Part Three – On Top of Southern California (mile 165.8-259.4)


The sun is setting as we make it to a campsite approximately 3 miles away from Apache Peak. During our long ascent, we observed the first few snow patches, a taste of what is waiting for us tomorrow. The wind is very strong, and to avoid having our tents struggle in it, the five of us (Andrew, Sophie, Shortcut, Devin, and I) unanimously decide to cowboy camp all together. We set up our mattresses and lay down next to each other, feeling like sardines in a box.

The wind keeps me awake all night, throwing dust in my face. Clouds roll in above us at a fast speed. Incapable of sleeping, I wonder. Maybe the wind is the mountain’s way to tell us it doesn’t want us here. I don’t know. We will see tomorrow. Far down the valley, Palm Spring’s lights shine in the cold and windy night. It’s beautiful and eerie.

4:30am. Our alarms ring and get us up from a sleepless night. We start hiking silently in the dark. The wind has died down considerably, which reassures me. After crossing a few down trees and losing the trail a couple times, we reach the trail junction with Spitler Peak trail. It’s our last exit option before heading into our biggest challenge so far. We move on.

After a few minutes, our group hikes around a bend. All of the sudden, everyone in front of me stops. « That’s it! » says Andrew. I make my way to the front to take a look. The dirt trail suddenly stops and give way to a steep white slope with boot tracks cutting across it. Below it is a void. No trees. Nothing to hold on to if a fall was to happen.

« This is Apache Peak. Is everyone good with it? » asks Andrew. We all shyly nod yes. « Okay, let’s do it! » I say in a determined way, probably to motivate myself as much as to motivate the others. We start moving forward. When I take that first step on the snow, time stops. After the second step though, I’m in focus mode. Every move I make is controlled and we advance slowly but surely. The footsteps carved into the snow are very helpful. After about ten minutes, we make our way to the other side of the traverse. We all look at each other, feeling the same way. « That was it?! » says Shortcut. Yes, it was it. This insurmontable challenge that was painted to us, was just not. The risk was still there, but it was far from the tales aimed at frightening us.

Summit, Glissading & Beers

After a whole day in the snow, our group is now more comfortable. Using an ice axe and crampons has become an integral part of our routine. It’s crazy how quick you can pick up new skills with repetition. The next day, we set off at 6:00am, in the dark and cold morning. Today’s objective is to summit Mount San Jacinto, at 10,834 ft. This will be the highest I’ve ever been.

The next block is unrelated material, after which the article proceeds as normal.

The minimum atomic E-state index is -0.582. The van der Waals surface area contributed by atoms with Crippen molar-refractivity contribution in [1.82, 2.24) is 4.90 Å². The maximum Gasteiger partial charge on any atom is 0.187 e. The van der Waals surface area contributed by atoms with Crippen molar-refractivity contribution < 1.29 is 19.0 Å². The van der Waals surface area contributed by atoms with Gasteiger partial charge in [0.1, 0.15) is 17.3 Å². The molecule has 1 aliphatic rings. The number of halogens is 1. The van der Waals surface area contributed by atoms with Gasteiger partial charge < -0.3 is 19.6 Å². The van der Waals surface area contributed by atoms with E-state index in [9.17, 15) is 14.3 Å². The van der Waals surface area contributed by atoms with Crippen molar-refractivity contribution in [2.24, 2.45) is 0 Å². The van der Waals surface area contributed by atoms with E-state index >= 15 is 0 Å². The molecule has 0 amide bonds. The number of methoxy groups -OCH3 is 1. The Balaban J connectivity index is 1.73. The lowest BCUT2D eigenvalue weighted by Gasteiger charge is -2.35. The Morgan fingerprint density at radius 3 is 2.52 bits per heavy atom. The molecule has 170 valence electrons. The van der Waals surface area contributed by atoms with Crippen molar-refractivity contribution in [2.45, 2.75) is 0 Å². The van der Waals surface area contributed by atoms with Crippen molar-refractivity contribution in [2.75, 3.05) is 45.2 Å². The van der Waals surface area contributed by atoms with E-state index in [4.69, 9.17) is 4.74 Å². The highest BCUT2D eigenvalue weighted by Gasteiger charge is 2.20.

Making our own route through the snow, our path leads us through a white meadow surrounded by pine trees. The sun, which has just risen, shines its light through the branches giving the snow a golden hue. It’s beautiful.

As we go up, breathing becomes hard. I can only make a few steps before I get out of breath. The slushy snow doesn’t help either. I decide to stay at the back of the line and take my time. Finally, the shelter appears in our eyesight. A bit further up is the summit. After a quick lunch break, we leave our packs at the shelter and walk the last few yards to the top. At the summit, a feeling of pride and accomplishment overwhelms me. I did that. The panoramic view of the desert on one side and the San Bernardino mountains on the other adds to the moment.

The sun has been out for a while now, and the snow is getting slushier. We must go down fast. Going down? Slushy snow? You know what that means? Glissading opportunities! I have never glissaded before, and am excited at the idea of finally attempting it. My first one is slow as I am still trying to get the hang of it. But the more I do it, the more I get comfortable and it is so much fun.

During one of them, Andrew goes after me. I look at him going down fast but notice something strange as he lands next to us. His pack left a slightly yellowish trail behind on the way down. At the sight of this, Andrew opens his pack in a panic and takes out the beer can he had carried out of town. It had been burst and was leaking all over his pack. Andrew and I finish what was left while he assesses the damages. Nothing too bad, except his pack now smelt like beer. « Well now we got to find you a name! » says one of us. After a short brainstorming session, we found the winner. Andrew will now be called « Beer Slide. »

You’re Not From Texas!

After only one day, we are down a few thousand feet and back on a dirty, dusty, desert trail. To our right, overlooking us, is the summit of Mt San Jacinto. I can’t believe we were just there the day before.

The following morning, we make our way down to the I-10. I start hiking early because we are on the eastern face of the mountain, which means that the sun will hit us right away. During the descent, I keep looking up at San Jacinto. In my mind, I thank it. For letting us go through safely.

At the bottom, Beer Slide and I meet a hiker named Todd. Todd asks me where I am from, and wearing my cowboy hat and bandana, I proudly answer: « I’m from Texas! » This was a joke we had going with the group where I’d say this to strangers because of my look. Todd looks at me and starts smiling. « Nahh, you’re not from Texas! » he says. « I am from Texas and that’s not the accent from Texas you got there. » My Frenchness had gotten me caught!

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